Combustible Celluloid
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With: Carroll Baker, Red Buttons, Raf Vallone, Angela Lansbury, Peter Lawford, Mike Connors, Martin Balsam, Leslie Nielsen, Mary Murphy, Hanna Landy, Peter Hansen, Kipp Hamilton, Peter Leeds
Written by: John Michael Hayes
Directed by: Gordon Douglas
MPAA Rating: Not Rated
Running Time: 125
Date: 06/23/1965

Harlow (1965)

2 1/2 Stars (out of 4)

Star Wreck

By Jeffrey M. Anderson

Back in the old days, they used to make "quickie biopics," that thrived on both star power and on lurid details, not Oscar buzz. Facts were not in the least important. And so Gordon Douglas -- the director of Zombies on Broadway, Them!; and Viva Knievel! -- was hired to direct this biopic of actress Jean Harlow (1911-1937), the first of two that were produced that year. The only thing this movie gets right are Jean's name and the name of her second husband, Paul Bern. Even there, the movie cheats a little. Jean claims that "Jean Harlow" is her real name, which it was not, and the movie claims that Bern was Harlow's first husband; he was her second of three.

Carroll Baker (Baby Doll) stars as Harlow, and she's the movie's biggest selling point. Though Baker never caught on as a sex symbol, she was one of the most sensuous creatures to parade across a movie screen in the 1960s, and she captures the raw appeal that Harlow must have had. We witness the actress' rise to stardom, stalled because she refuses to jump onto the "casting couch," and stressed by the presence of her mother (Angela Lansbury) and her overspending, gigolo stepfather (Raf Vallone). Thankfully a helpful agent happens along, Arthur Landau, and she's on her way. Landau is wonderfully played by Red Buttons, who received a Golden Globe nomination for this.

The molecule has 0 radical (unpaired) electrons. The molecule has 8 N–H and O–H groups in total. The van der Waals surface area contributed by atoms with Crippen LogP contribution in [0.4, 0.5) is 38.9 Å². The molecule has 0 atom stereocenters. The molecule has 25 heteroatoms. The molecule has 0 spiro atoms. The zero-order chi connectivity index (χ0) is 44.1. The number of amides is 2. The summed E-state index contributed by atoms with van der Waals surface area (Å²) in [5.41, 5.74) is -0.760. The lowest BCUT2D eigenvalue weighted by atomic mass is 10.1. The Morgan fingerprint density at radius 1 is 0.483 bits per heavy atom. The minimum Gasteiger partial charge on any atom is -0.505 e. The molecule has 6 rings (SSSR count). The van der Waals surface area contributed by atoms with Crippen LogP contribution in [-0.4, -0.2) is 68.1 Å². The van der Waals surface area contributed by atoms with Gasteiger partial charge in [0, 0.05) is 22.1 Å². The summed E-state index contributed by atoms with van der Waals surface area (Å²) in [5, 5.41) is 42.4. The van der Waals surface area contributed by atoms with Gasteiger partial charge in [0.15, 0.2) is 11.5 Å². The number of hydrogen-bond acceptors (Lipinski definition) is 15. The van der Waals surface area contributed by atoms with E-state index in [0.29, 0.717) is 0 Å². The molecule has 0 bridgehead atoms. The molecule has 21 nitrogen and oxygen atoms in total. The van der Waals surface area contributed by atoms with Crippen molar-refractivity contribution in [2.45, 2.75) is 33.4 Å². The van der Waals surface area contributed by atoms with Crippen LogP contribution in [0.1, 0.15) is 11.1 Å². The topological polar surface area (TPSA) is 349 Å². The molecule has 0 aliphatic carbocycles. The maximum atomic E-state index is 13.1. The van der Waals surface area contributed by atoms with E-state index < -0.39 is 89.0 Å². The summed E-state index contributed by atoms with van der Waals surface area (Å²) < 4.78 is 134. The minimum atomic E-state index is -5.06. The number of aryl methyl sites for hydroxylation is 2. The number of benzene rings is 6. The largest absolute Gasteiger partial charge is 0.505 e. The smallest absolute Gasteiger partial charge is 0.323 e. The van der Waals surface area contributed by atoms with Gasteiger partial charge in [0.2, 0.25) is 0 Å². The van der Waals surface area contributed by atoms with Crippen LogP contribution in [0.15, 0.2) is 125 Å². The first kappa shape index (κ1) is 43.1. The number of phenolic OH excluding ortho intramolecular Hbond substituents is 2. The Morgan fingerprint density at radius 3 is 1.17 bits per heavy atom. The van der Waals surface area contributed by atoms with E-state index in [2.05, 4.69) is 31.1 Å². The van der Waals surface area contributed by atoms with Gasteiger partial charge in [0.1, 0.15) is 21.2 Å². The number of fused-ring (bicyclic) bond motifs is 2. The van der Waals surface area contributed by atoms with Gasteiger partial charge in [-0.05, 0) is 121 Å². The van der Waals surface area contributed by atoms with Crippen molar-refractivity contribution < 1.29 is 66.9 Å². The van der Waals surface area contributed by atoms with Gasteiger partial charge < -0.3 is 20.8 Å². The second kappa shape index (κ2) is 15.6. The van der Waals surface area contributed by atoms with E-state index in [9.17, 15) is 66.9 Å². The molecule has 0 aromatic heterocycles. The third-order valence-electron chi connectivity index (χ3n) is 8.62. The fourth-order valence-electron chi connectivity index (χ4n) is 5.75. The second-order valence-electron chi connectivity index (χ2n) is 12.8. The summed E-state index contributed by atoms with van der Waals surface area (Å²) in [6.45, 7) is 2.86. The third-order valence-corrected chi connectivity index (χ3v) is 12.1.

Harlow makes a bunch of fictitious movies, hobnobs with fictitious movie stars, directors and producers and eventually marries Bern (Peter Lawford), who kills himself when it comes out that he is impotent. Bern killed himself in real life as well, but I'm sure the circumstances were a bit more complicated. In the movie Harlow dies, unloved, of pneumonia, but her real-life affliction was quite a bit more horrible. I wonder if a more truthful biopic could be made today? Gwen Stefani had a brief appearance as Harlow in Martin Scorsese's The Aviator (2004)... perhaps they could consider a spinoff?

Either way, the lack of details in Harlow -- and the reliance on old showbiz clichés -- eventually brings down the movie. Though, aside from the strong performances by Baker and Buttons, it still has some good points. Douglas luxuriates in a gorgeous widescreen, color frame, taking in spacious mansions and studio lots, and making sure that Harlow is alone and apart from it all. OliveFilms, which recently inherited a wealth of old Paramount films, has released a nice-looking new DVD with no extras or optional subtitles. Meanwhile, the real Harlow can be seen in memorable (real) movies like Hell's Angels (1930), The Public Enemy (1931), Platinum Blonde (1931), Red Dust (1932), Dinner at Eight (1933) and Libeled Lady (1936).

In 2013, Olive Films released a gorgeous new Blu-ray edition. The colors really pop in this edition, and Baker looks even more gorgeous.

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